I recently attended an Admission, Review and Dismissal (ARD) meeting with a friend. The committee discussed my friend’s son’s behavior. The behavior specialist explained that she had utilized Positive Behavior Supports (PBS) with her son. She went on to give her examples of PBS:
It is important to understand that even the behavior experts disagree about how to best help students with behavior challenges. My friend and I take a different approach to PBS. By definition, the idea of PBS is not to punish the bad behavior. Instead, PBS recommends first determining what the behavior means for the child, what happens before the behavior, and what happens after the behavior. PBS is built on the simple idea that behavior is communication.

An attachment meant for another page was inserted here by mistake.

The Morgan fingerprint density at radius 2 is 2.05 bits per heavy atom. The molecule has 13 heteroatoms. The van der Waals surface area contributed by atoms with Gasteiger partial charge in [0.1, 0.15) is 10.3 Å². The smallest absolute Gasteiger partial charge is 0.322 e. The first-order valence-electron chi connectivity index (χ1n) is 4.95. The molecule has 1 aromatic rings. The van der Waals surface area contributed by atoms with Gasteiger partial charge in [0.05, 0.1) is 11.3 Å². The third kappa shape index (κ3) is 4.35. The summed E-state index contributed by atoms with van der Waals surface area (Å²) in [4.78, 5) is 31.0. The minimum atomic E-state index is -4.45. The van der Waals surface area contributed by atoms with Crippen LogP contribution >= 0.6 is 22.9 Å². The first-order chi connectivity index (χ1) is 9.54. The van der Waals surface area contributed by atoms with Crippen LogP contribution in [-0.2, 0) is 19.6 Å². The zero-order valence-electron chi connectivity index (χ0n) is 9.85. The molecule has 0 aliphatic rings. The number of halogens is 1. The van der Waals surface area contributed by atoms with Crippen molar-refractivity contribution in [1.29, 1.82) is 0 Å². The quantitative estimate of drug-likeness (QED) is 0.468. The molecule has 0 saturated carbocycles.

In order to change a bad behavior disrupt that cycle and lead the child into a new behavior or response. If the disruption of the cycle fails, and the child engages in the behavior after all, then discipline of some sort is needed. But the idea is to avoid the situation and the behavior altogether.
Changing behavior has long depended on punishment to force change. PBS focuses on tools the child can use that will steer them away from the undesired behavior.
PBS is often a very personal, individualized approach. It requires careful consideration and planning. It is important for all caregivers to be onboard and committed to the plan. PBS depends on caregivers to help equip the child in a consistent manner.
Examples of ways to practice PBS include but are not limited to:
It is important to understand what students are communicating through their behavior. It is also important to teach more socially acceptable behaviors. PBS offers a way to change behavior while still protecting and maintaining the student’s dignity.
With PBS, students can be armed and equipped with the skills and tools to engage in appropriate behaviors.
To learn more about PBS, visit the Positive Behavior and Intervention Supports website.
Here is an excellent article about PBS.